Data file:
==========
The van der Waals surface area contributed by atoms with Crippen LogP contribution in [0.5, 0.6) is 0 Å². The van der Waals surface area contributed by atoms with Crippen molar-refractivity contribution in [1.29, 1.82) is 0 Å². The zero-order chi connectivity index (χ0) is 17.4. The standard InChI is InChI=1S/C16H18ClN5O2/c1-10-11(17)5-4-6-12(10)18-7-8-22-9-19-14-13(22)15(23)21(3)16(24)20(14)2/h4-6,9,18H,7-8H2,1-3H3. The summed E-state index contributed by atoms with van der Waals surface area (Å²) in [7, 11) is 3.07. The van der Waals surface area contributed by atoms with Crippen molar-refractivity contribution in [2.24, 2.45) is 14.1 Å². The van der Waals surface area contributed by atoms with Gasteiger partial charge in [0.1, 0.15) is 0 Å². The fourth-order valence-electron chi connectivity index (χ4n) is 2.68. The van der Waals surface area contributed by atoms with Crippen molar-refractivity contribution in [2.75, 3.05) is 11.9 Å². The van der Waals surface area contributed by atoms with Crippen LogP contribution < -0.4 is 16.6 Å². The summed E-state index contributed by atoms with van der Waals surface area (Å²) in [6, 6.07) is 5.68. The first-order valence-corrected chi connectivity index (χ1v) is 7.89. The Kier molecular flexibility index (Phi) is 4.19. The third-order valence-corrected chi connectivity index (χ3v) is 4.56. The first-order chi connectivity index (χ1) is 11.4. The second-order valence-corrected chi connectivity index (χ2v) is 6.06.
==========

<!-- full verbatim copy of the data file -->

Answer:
The van der Waals surface area contributed by atoms with Crippen LogP contribution in [0.5, 0.6) is 0 Å². The van der Waals surface area contributed by atoms with Crippen molar-refractivity contribution in [1.29, 1.82) is 0 Å². The zero-order chi connectivity index (χ0) is 17.4. The standard InChI is InChI=1S/C16H18ClN5O2/c1-10-11(17)5-4-6-12(10)18-7-8-22-9-19-14-13(22)15(23)21(3)16(24)20(14)2/h4-6,9,18H,7-8H2,1-3H3. The summed E-state index contributed by atoms with van der Waals surface area (Å²) in [7, 11) is 3.07. The van der Waals surface area contributed by atoms with Crippen molar-refractivity contribution in [2.24, 2.45) is 14.1 Å². The van der Waals surface area contributed by atoms with Gasteiger partial charge in [0.1, 0.15) is 0 Å². The fourth-order valence-electron chi connectivity index (χ4n) is 2.68. The van der Waals surface area contributed by atoms with Crippen molar-refractivity contribution in [2.75, 3.05) is 11.9 Å². The van der Waals surface area contributed by atoms with Crippen LogP contribution < -0.4 is 16.6 Å². The summed E-state index contributed by atoms with van der Waals surface area (Å²) in [6, 6.07) is 5.68. The first-order valence-corrected chi connectivity index (χ1v) is 7.89. The Kier molecular flexibility index (Phi) is 4.19. The third-order valence-corrected chi connectivity index (χ3v) is 4.56. The first-order chi connectivity index (χ1) is 11.4. The second-order valence-corrected chi connectivity index (χ2v) is 6.06.